In this passage, Gordon Clark argues that one need not be able to demonstrate the truth of a proposition in order to know it.
Presumably knowledge, if it be defined at all, means the possession of truth by a mind. The problems that an analysis of knowledge entails are enormous.
The flaw in the quotation of these passages is clear: these passages are not about the distinction or non-distinction of knowledge and true belief. In order to answer this question, and to avoid the charge of prooftexting, one ought to build his case off the plethora of passages in Clark which directly concern this question. If Clark had not specifically addressed this issue, it might be permissible to take these passages to suggest that Gordon Clark used no distinction between knowledge and true belief. But, he did.
Knowledge as Justified True Belief
There are many passages in Gordon Clark’s works where he specifically and clearly addresses the issue of knowledge versus true belief. These leave absolutely no doubt as to Gordon Clark’s position.
If a system has no starting point, it cannot start, nicht? But a starting point cannot have been deduced or based on something prior to the start, for nothing is prior to the stat n’est-ce pas? Every system, therefore, every attempted system, must have an original, undeduced axiom. Our dear friend Aristotle noted this, for he argued that if all propositions had to be deduced, they would regress to infinity, with the result that nothing could be deduced.
Since even Communism cannot prevent one from choosing whatever principle seems best to him, the Christian will choose the God of truth, or, if one prefer, the truth of God. He then proceeds by deduction, that is, by the law of contradiction, for the law of contradiction is embedded in the first word of Genesis. Bereshith, in the beginning, does not mean half-way through. That is to say, Scripture throughout assumes the law of contradiction, viz., a truth cannot be false. Since deduction is necessary inference, no further deduction – let alone induction – can disprove what has already been proved. Accordingly the knowledge possible for human beings consists of the axioms of and the deductions from Scripture. We can indeed entertain opinions about Columbus, and by accident or good luck they may be true; but we could not know it. Our dear pagan Plato, at the end of his Meno (98b) declared, “That there is a difference between right opinion and knowledge (ōrtheme) is not at all a conjecture with me, but something I would particularly assert that I knew.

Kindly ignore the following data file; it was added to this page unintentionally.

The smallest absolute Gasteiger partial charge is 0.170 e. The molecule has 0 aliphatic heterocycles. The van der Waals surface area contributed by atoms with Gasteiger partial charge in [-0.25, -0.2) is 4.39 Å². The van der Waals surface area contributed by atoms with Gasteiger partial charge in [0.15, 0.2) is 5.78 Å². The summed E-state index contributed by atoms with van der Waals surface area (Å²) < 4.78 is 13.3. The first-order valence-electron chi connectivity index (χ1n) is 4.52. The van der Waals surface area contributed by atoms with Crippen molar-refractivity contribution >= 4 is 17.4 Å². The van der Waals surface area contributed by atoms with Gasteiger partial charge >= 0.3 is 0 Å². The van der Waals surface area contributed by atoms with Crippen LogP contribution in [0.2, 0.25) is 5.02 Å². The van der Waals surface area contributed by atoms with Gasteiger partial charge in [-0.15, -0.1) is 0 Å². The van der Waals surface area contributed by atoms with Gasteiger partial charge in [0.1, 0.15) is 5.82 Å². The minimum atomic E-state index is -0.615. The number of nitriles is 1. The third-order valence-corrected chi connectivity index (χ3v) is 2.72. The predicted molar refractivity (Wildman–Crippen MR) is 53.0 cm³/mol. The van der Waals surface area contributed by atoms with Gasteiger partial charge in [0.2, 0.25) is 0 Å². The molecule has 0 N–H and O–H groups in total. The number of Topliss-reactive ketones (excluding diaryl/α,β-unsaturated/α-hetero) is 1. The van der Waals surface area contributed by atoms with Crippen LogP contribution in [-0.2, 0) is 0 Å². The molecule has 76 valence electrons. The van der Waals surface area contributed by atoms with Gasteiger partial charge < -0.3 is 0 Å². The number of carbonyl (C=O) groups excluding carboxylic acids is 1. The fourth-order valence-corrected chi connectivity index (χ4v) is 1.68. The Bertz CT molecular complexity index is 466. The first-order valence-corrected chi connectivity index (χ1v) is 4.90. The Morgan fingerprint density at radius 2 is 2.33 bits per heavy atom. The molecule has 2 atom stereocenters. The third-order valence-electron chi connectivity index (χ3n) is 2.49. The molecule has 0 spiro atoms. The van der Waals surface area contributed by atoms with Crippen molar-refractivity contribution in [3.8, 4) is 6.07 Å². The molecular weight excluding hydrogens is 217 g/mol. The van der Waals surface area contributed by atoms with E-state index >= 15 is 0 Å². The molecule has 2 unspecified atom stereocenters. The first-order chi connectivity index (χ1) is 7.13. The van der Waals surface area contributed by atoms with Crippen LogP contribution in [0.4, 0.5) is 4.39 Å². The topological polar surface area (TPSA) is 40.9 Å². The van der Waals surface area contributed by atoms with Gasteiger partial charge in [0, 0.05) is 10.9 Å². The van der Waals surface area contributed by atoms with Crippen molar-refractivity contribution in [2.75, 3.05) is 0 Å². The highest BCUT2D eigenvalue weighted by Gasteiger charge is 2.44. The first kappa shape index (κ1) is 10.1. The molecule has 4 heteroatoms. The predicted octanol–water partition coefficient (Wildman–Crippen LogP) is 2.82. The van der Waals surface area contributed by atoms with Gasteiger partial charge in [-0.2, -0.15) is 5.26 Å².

This passage makes the point clear that Gordon Clark believed that one may possess right opinions (true beliefs) that do not count as knowledge. He also quotes Plato in his favor. Below is another passage which directly addresses the difference between the possession of true beliefs and knowledge. It also sheds light on what the distinction (i.e. the justification) consists of.
There is a story that at the birth of Louis XIV, Marie de Medici gave birth to twins. Father Joseph wrote a note to Richelieu, who imposed perpetual silence on the midwife. But a Spanish plotter picked up the discarded note and kidnapped the second twin. After training the younger twin, and after Richelieu’s death, the Spaniard managed to catch Louis XIV alone, put him in the Iron Mask, and the twin reappeared as Louis XIV.
Granted, it is unlikely that anyone should go to such extremes to substitute another woman for the wife of an unimportant theologian or philosopher. But how do you know? So long as substitution is possible, certainty is impossible. Nor is substitution the only danger. For those whose philosophic preparation rises above the level of Alexander Dumas, there are always the prior difficulties of solipsism, subjective idealism, and, let us remember, Descartes’ malignant demon, who, so potent and deceitful, has employed all his artifice to deceive us. Modern philosophers prefer to ignore rather than to confront him.